The first two bedrooms showed no signs of disruption, and neither did the third. But that last one had a door to a patio above the side porch; and the moment that we looked in that direction, the screen door started banging violently in the frame – as if someone was trying to force their way in.
You know those movie scenes where someone holding a gun sees something so terrifying that the weapon rattles noisily in their shaking hands? That was me with my steak knife. I was rooted to the spot. People watching my movie would be screaming “run! get out of the house! don’t just stand there like a gibbering idiot!” Yes – it’s true. There was gibbering. After several frozen seconds, I managed to look to my left and see that Nancy was gone. When I finally made it back to the top of the staircase, I saw her quickly disappearing out the front door. I don’t know if she’d be the last man standing in the horror movie, but it’s obvious that she wouldn’t be the first to go down.
In case you were wondering, there was not in fact, an intruder trying to break into that bedroom. Nothing was there, so we had to assume it was the wind. Then days afterward, we heard the boom again. This time we felt like it came from below, and it turned out to be the furnace. Something about gas building up until it exploded. So it really was a serious danger in our home that if left un-repaired could result in larger explosions – possibly start fires – maybe even kill us! I was so relieved that it wasn’t a Poltergeist.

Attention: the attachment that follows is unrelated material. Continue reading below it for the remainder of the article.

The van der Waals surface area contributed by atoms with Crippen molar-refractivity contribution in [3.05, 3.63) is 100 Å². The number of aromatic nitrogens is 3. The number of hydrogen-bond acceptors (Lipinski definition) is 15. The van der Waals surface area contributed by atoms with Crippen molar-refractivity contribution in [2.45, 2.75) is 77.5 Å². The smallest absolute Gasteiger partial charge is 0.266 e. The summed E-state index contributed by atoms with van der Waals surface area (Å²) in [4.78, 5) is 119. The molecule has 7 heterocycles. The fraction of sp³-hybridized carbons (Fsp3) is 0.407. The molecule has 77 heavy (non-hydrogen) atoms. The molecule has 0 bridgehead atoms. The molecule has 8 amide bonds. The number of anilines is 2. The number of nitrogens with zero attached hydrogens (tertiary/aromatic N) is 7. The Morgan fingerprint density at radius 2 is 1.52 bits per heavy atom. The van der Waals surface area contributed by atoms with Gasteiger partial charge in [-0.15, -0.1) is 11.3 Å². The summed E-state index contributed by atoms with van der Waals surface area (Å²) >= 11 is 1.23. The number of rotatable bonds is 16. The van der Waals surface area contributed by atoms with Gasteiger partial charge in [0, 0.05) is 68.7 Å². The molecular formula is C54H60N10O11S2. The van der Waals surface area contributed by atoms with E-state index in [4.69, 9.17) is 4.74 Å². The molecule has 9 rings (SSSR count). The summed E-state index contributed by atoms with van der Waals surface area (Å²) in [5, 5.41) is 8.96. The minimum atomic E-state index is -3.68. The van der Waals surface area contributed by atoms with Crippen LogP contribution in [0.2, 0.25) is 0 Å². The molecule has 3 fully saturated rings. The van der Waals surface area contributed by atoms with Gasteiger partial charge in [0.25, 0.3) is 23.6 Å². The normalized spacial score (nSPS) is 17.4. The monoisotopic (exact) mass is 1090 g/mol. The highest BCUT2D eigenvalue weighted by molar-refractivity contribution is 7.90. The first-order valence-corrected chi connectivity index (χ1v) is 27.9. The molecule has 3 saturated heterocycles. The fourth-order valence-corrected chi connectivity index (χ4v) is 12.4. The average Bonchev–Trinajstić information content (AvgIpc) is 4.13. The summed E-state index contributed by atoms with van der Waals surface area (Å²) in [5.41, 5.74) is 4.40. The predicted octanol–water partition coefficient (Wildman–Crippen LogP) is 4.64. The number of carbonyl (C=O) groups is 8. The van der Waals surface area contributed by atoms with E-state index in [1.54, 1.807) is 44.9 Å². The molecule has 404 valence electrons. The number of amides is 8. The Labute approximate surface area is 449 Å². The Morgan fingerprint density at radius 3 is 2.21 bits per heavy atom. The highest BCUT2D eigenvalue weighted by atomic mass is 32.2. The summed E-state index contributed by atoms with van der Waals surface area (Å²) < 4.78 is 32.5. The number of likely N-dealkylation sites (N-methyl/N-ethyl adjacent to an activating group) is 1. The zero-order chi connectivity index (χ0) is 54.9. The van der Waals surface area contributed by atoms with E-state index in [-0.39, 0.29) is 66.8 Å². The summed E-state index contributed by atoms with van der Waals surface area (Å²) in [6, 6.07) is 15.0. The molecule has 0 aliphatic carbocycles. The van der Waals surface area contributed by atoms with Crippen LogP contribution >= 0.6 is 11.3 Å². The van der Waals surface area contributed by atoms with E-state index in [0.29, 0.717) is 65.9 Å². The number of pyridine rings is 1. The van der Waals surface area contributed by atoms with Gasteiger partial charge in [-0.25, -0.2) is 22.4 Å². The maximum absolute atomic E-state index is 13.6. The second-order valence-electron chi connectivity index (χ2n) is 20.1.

It was that night of the first boom when I became aware of reason number three: I always go “check it out.”
Reason number four is just straight up dumbassery. I won’t tell you what it is immediately. Instead I’ll give you a perfect example of this stupid, stupid thing I do all the time. First, you should know that I have always felt most safe when surrounded by people. I’m also afraid of the dark. So when Chris goes out of town for work, I become hyper-vigilant about our security.
Every once in a while we forget to close the downstairs windows on a cool summer night. And more than once, I’ve discovered that no one locked the sliding door to the back deck before bedtime. But when Chris isn’t in the house, I make the rounds. It can be as early as 5:00 p.m., but if I know we’re not going outside again, our house goes into lock down mode.
One of those nights on my own, I checked the back gate, made sure the locks on the doors to the deck and all windows were clicked into place. I triple locked the front door AND set the security alarm (something we never do when Chris is around). Yet after all of that I still went outside the next morning and found my keys in the front lock.